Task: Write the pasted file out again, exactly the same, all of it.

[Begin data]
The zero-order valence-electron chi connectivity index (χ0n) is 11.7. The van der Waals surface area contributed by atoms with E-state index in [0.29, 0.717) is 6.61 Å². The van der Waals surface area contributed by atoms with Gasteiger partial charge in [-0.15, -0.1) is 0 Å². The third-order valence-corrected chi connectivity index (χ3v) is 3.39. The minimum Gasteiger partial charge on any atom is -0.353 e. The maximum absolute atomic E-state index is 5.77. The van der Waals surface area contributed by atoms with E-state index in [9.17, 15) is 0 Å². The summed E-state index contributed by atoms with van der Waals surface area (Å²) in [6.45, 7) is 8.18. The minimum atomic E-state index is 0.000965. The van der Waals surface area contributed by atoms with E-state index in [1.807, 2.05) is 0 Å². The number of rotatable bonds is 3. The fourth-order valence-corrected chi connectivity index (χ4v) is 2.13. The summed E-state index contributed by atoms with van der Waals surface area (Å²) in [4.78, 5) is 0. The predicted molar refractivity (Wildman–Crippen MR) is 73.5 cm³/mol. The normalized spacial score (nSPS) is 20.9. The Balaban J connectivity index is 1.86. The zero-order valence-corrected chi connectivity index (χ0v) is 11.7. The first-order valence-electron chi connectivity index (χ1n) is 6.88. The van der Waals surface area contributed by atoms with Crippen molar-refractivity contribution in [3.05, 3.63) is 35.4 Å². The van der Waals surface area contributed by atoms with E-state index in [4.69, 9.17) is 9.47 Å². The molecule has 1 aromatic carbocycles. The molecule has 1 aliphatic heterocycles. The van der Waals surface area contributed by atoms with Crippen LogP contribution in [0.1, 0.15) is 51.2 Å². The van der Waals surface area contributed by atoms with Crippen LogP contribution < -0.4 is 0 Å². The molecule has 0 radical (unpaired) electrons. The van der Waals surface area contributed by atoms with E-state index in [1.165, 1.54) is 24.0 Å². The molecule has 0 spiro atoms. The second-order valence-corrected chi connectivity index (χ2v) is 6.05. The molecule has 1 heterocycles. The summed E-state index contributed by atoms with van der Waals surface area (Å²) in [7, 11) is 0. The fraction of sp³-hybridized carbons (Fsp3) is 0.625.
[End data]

The zero-order valence-electron chi connectivity index (χ0n) is 11.7. The van der Waals surface area contributed by atoms with E-state index in [0.29, 0.717) is 6.61 Å². The van der Waals surface area contributed by atoms with Gasteiger partial charge in [-0.15, -0.1) is 0 Å². The third-order valence-corrected chi connectivity index (χ3v) is 3.39. The minimum Gasteiger partial charge on any atom is -0.353 e. The maximum absolute atomic E-state index is 5.77. The van der Waals surface area contributed by atoms with E-state index in [9.17, 15) is 0 Å². The summed E-state index contributed by atoms with van der Waals surface area (Å²) in [6.45, 7) is 8.18. The minimum atomic E-state index is 0.000965. The van der Waals surface area contributed by atoms with E-state index in [1.807, 2.05) is 0 Å². The number of rotatable bonds is 3. The fourth-order valence-corrected chi connectivity index (χ4v) is 2.13. The summed E-state index contributed by atoms with van der Waals surface area (Å²) in [4.78, 5) is 0. The predicted molar refractivity (Wildman–Crippen MR) is 73.5 cm³/mol. The normalized spacial score (nSPS) is 20.9. The Balaban J connectivity index is 1.86. The zero-order valence-corrected chi connectivity index (χ0v) is 11.7. The first-order valence-electron chi connectivity index (χ1n) is 6.88. The van der Waals surface area contributed by atoms with Crippen molar-refractivity contribution in [3.05, 3.63) is 35.4 Å². The van der Waals surface area contributed by atoms with E-state index in [4.69, 9.17) is 9.47 Å². The molecule has 1 aromatic carbocycles. The molecule has 1 aliphatic heterocycles. The van der Waals surface area contributed by atoms with Crippen LogP contribution in [0.1, 0.15) is 51.2 Å². The van der Waals surface area contributed by atoms with Crippen LogP contribution < -0.4 is 0 Å². The molecule has 0 radical (unpaired) electrons. The van der Waals surface area contributed by atoms with E-state index in [1.165, 1.54) is 24.0 Å². The molecule has 0 spiro atoms. The second-order valence-corrected chi connectivity index (χ2v) is 6.05. The molecule has 1 heterocycles. The summed E-state index contributed by atoms with van der Waals surface area (Å²) in [7, 11) is 0. The fraction of sp³-hybridized carbons (Fsp3) is 0.625.